It is 1877, on the shores of the Black Sea, and the omens for the newborn Eleanora Cohen are hardly promising. Not only does her mother die in childbirth, but her village is being attacked by the Tsar's Royal Cavalry. However, despite this bad beginning, a sour stepmother and a traumatic journey in the hold of a ship, young Eleanora grows into a remarkably clever but very engaging child. And when a heartbreaking tragedy leaves her marooned in Istanbul, where spies and boarded-up harems and sudden death are as much a part of life as delicious spices, Paris fashions and rosewater, it is Eleanora's extraordinary courage and character which lead her straight to the Sultan's court, and to her salvation.

Our Price £12.99

*Signed first editions will be Exclusive to Goldsboro Books in the UK.

Thursday 6 January 2011

The Facility by Simon Lelic - Book of the Month

Simon Lelic's debut novel Rupture was the January 2010 Book of the Month at Goldsboro Books. It was a skillfully worked crime novel that showed Lelic's perceptive talent for capturing differing voices of the same shocking event.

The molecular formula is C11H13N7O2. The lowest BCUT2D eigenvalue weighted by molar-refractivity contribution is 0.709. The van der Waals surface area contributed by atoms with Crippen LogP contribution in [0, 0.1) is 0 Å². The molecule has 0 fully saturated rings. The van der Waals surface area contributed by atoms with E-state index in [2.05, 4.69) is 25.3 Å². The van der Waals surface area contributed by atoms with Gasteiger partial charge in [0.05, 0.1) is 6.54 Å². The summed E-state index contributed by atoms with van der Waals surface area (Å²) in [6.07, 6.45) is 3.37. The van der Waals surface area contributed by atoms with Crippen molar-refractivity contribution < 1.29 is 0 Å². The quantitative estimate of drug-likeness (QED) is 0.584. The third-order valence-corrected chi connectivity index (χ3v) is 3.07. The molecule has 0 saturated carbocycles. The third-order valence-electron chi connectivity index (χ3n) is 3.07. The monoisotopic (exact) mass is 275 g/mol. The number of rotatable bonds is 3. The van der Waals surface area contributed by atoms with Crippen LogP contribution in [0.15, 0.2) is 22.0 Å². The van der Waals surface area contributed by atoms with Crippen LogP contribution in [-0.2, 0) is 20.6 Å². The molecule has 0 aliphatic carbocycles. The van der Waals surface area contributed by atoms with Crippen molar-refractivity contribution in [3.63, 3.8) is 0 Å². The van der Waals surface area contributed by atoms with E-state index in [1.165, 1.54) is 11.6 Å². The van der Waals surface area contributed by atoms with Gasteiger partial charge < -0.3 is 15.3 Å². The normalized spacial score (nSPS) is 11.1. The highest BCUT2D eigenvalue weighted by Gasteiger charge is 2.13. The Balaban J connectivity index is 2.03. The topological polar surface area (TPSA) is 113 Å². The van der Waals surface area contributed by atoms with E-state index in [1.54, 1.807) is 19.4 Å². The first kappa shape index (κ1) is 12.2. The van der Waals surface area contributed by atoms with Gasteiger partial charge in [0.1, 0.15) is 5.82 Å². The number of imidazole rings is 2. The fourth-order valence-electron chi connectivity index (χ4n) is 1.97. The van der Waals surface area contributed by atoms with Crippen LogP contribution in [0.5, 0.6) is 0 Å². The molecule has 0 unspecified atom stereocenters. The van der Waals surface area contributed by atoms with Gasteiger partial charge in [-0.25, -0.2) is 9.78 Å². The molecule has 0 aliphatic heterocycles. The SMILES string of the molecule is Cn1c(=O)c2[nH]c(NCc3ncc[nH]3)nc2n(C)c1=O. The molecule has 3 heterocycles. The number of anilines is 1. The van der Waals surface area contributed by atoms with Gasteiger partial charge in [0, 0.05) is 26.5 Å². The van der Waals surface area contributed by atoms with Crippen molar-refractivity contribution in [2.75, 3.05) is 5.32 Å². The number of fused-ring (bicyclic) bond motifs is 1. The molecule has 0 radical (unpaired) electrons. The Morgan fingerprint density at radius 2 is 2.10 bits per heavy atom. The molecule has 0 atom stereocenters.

The Facility, January 2011 Book of the Month, is written in a more conventional style and imagines a dystopian near-future where the totalitarian governement is using counter-terrorism laws to allow the police to make people 'disappear'. When Arthur Priestly is taken, his estranged wife Julia approaches Tom Clarke, a journalist at an online campagning newspaper to help her find him. They discover that the government is imprisoning people believed to have a new and potent disease.
Lelic creates a real sense of place and deftly maintains the pace of the thriller plot as the security forces latch on to Tom and Julia. His exploration of how the rights of  the minority are violated for 'the greater good' is written with sharp and exceptional prose. This novel is challenging but well worth the read.
You can find our more about Simon Lelic on his website

About Simon Lelic